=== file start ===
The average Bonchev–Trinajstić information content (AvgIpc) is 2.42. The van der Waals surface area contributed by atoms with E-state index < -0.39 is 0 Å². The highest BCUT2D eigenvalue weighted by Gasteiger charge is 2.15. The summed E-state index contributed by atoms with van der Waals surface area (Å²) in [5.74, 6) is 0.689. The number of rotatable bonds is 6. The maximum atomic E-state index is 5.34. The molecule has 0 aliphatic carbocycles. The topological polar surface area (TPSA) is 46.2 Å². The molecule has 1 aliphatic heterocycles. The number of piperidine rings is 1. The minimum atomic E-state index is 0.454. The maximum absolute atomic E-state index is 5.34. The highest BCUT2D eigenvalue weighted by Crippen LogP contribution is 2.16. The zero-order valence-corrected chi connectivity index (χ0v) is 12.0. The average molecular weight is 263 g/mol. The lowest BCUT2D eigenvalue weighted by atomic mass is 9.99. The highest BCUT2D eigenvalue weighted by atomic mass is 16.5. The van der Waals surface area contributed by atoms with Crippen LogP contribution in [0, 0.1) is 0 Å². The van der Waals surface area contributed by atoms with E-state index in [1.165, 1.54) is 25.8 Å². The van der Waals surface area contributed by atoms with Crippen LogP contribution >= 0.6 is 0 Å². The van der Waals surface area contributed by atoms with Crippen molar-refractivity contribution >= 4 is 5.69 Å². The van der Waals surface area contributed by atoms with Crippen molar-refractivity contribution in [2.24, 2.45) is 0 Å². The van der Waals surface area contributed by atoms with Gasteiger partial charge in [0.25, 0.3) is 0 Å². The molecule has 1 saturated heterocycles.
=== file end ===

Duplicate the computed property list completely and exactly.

The average Bonchev–Trinajstić information content (AvgIpc) is 2.42. The van der Waals surface area contributed by atoms with E-state index < -0.39 is 0 Å². The highest BCUT2D eigenvalue weighted by Gasteiger charge is 2.15. The summed E-state index contributed by atoms with van der Waals surface area (Å²) in [5.74, 6) is 0.689. The number of rotatable bonds is 6. The maximum atomic E-state index is 5.34. The molecule has 0 aliphatic carbocycles. The topological polar surface area (TPSA) is 46.2 Å². The molecule has 1 aliphatic heterocycles. The number of piperidine rings is 1. The minimum atomic E-state index is 0.454. The maximum absolute atomic E-state index is 5.34. The highest BCUT2D eigenvalue weighted by Crippen LogP contribution is 2.16. The zero-order valence-corrected chi connectivity index (χ0v) is 12.0. The average molecular weight is 263 g/mol. The lowest BCUT2D eigenvalue weighted by atomic mass is 9.99. The highest BCUT2D eigenvalue weighted by atomic mass is 16.5. The van der Waals surface area contributed by atoms with Crippen LogP contribution in [0, 0.1) is 0 Å². The van der Waals surface area contributed by atoms with E-state index in [1.165, 1.54) is 25.8 Å². The van der Waals surface area contributed by atoms with Crippen LogP contribution >= 0.6 is 0 Å². The van der Waals surface area contributed by atoms with Crippen molar-refractivity contribution >= 4 is 5.69 Å². The van der Waals surface area contributed by atoms with Crippen molar-refractivity contribution in [2.24, 2.45) is 0 Å². The van der Waals surface area contributed by atoms with Gasteiger partial charge in [0.25, 0.3) is 0 Å². The molecule has 1 saturated heterocycles.